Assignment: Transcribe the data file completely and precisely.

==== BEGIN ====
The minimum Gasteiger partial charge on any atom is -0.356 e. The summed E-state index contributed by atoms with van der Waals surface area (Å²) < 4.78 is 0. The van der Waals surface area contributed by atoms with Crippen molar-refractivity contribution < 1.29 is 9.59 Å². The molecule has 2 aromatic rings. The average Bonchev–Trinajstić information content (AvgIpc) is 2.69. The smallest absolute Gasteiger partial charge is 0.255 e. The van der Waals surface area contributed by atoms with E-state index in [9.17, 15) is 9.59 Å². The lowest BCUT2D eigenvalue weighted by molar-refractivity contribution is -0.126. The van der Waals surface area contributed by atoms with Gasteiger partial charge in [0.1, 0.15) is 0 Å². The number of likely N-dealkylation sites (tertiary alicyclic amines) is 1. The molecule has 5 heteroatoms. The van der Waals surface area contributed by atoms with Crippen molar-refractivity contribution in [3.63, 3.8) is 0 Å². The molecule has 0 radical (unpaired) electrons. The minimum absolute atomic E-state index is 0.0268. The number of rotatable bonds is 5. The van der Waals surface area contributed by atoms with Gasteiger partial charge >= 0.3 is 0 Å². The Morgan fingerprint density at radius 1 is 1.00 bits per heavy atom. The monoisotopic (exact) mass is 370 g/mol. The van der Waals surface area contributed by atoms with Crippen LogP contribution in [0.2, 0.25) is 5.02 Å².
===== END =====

The minimum Gasteiger partial charge on any atom is -0.356 e. The summed E-state index contributed by atoms with van der Waals surface area (Å²) < 4.78 is 0. The van der Waals surface area contributed by atoms with Crippen molar-refractivity contribution < 1.29 is 9.59 Å². The molecule has 2 aromatic rings. The average Bonchev–Trinajstić information content (AvgIpc) is 2.69. The smallest absolute Gasteiger partial charge is 0.255 e. The van der Waals surface area contributed by atoms with E-state index in [9.17, 15) is 9.59 Å². The lowest BCUT2D eigenvalue weighted by molar-refractivity contribution is -0.126. The van der Waals surface area contributed by atoms with Gasteiger partial charge in [0.1, 0.15) is 0 Å². The number of likely N-dealkylation sites (tertiary alicyclic amines) is 1. The molecule has 5 heteroatoms. The van der Waals surface area contributed by atoms with Crippen molar-refractivity contribution in [3.63, 3.8) is 0 Å². The molecule has 0 radical (unpaired) electrons. The minimum absolute atomic E-state index is 0.0268. The number of rotatable bonds is 5. The van der Waals surface area contributed by atoms with Gasteiger partial charge >= 0.3 is 0 Å². The Morgan fingerprint density at radius 1 is 1.00 bits per heavy atom. The monoisotopic (exact) mass is 370 g/mol. The van der Waals surface area contributed by atoms with Crippen LogP contribution in [0.2, 0.25) is 5.02 Å².